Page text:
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J Diabetes Complications. 2004 Nov-Dec;18(6):317-21.

Non-insulin-dependent diabetes, bone mineral density, and cardiovascular risk factors.

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  • 1Department of Internal Medicine, Río Hortega University Hospital, Cardenal Torquemada s/n, 47010 Valladolid, Spain. castrv@terra.es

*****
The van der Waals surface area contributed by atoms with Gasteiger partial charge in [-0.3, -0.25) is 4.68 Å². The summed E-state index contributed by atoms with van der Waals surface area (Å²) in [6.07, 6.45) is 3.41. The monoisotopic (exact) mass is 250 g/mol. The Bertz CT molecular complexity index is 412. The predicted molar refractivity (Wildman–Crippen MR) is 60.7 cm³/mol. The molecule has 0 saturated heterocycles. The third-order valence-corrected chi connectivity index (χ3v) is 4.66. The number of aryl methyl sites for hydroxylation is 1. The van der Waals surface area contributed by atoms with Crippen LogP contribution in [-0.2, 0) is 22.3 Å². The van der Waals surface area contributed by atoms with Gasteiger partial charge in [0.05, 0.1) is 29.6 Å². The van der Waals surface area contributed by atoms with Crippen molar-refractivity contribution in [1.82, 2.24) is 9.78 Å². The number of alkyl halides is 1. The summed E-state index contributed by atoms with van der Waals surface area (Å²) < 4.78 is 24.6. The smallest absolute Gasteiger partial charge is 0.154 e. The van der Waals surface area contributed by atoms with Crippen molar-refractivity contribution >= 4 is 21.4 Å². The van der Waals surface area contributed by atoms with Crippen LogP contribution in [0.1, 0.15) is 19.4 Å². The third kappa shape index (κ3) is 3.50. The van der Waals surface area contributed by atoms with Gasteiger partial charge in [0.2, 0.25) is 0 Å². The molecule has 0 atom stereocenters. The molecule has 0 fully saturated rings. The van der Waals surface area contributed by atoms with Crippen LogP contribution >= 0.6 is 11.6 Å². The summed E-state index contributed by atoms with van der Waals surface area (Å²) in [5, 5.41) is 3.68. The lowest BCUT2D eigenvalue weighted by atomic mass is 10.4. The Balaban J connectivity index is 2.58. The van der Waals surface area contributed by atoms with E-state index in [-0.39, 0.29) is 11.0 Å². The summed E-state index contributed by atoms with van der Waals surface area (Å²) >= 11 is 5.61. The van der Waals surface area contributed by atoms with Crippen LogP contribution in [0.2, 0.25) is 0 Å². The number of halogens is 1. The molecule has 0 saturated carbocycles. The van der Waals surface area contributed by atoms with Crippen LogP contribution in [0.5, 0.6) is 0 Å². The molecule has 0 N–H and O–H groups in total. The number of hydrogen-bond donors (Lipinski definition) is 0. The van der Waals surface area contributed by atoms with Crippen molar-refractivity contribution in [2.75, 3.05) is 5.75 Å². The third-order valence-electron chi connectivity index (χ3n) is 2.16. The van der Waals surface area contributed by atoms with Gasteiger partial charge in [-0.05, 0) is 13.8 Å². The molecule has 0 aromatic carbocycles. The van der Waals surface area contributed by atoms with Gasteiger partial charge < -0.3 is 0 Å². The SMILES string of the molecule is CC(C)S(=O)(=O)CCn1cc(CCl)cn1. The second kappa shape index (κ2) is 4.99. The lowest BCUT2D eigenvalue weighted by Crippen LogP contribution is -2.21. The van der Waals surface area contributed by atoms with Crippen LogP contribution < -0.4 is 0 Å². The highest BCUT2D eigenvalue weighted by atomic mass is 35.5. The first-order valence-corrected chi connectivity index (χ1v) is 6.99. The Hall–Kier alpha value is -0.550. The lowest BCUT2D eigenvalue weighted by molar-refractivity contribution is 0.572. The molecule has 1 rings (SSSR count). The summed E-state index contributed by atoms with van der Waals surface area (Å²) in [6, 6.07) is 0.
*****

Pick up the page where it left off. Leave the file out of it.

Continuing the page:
People with Type 2 diabetes have bone mass alterations and may have a higher risk of hip fractures. Moreover, they have increased cardiovascular risk factors. The objective of this paper is to investigate the association among non-insulin-dependent diabetes, bone mineral density (BMD), and cardiovascular risk factors. Ninety-two patients (36 males and 56 females) were studied and cardiovascular risk factors were measured: total cholesterol, triglycerides, lipoprotein(a), low-density lipoprotein cholesterol (LDL-C), high-density lipoprotein cholesterol (HDL-C), glucose, HbA1c, and microalbuminuria. The densitometric studies were carried out in the calcaneal region using a DEXA densitometer. The diabetic women had a higher BMD than the control group (0.502 +/- 0.127 vs. 0.408 +/- 0.102, P = .027). The women showed a positive relationship between BMD and triglycerides (r =. 478, P = .0001) and a negative relationship with HDL-C (r = -.322, P = .016). The men had a BMD similar to that of the control group, and there was no relationship with the cardiovascular risk factors. When a multivariate logistic regression analysis was performed with the presence of osteoporosis as a dependent variable and each lipid level, age, sex, and BMI as independent variables, only age and BMI were found to be associated with the presence of osteopososis. The diabetic women had a higher BMD than the controls, and there was no relationship between osteoporosis and cardiovascular risk factors in diabetics.

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